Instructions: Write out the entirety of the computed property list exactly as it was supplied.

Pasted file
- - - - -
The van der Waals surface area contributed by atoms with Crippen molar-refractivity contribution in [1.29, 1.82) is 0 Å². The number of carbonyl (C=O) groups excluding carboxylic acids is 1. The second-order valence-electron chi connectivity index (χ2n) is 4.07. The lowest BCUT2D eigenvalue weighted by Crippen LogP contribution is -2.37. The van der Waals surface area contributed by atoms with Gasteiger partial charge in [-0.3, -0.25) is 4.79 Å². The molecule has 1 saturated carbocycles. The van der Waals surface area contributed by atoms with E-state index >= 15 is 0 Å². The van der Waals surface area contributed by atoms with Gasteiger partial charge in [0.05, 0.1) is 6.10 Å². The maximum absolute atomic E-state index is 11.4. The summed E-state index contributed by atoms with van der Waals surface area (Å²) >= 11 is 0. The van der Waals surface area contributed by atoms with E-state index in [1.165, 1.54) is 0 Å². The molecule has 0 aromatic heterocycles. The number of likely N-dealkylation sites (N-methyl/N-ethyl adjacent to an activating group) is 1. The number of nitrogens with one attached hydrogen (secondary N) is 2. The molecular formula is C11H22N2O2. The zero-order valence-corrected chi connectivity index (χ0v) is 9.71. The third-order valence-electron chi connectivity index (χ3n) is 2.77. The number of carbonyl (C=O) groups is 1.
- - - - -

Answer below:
The van der Waals surface area contributed by atoms with Crippen molar-refractivity contribution in [1.29, 1.82) is 0 Å². The number of carbonyl (C=O) groups excluding carboxylic acids is 1. The second-order valence-electron chi connectivity index (χ2n) is 4.07. The lowest BCUT2D eigenvalue weighted by Crippen LogP contribution is -2.37. The van der Waals surface area contributed by atoms with Gasteiger partial charge in [-0.3, -0.25) is 4.79 Å². The molecule has 1 saturated carbocycles. The van der Waals surface area contributed by atoms with E-state index >= 15 is 0 Å². The van der Waals surface area contributed by atoms with Gasteiger partial charge in [0.05, 0.1) is 6.10 Å². The maximum absolute atomic E-state index is 11.4. The summed E-state index contributed by atoms with van der Waals surface area (Å²) >= 11 is 0. The van der Waals surface area contributed by atoms with E-state index in [1.165, 1.54) is 0 Å². The molecule has 0 aromatic heterocycles. The number of likely N-dealkylation sites (N-methyl/N-ethyl adjacent to an activating group) is 1. The number of nitrogens with one attached hydrogen (secondary N) is 2. The molecular formula is C11H22N2O2. The zero-order valence-corrected chi connectivity index (χ0v) is 9.71. The third-order valence-electron chi connectivity index (χ3n) is 2.77. The number of carbonyl (C=O) groups is 1.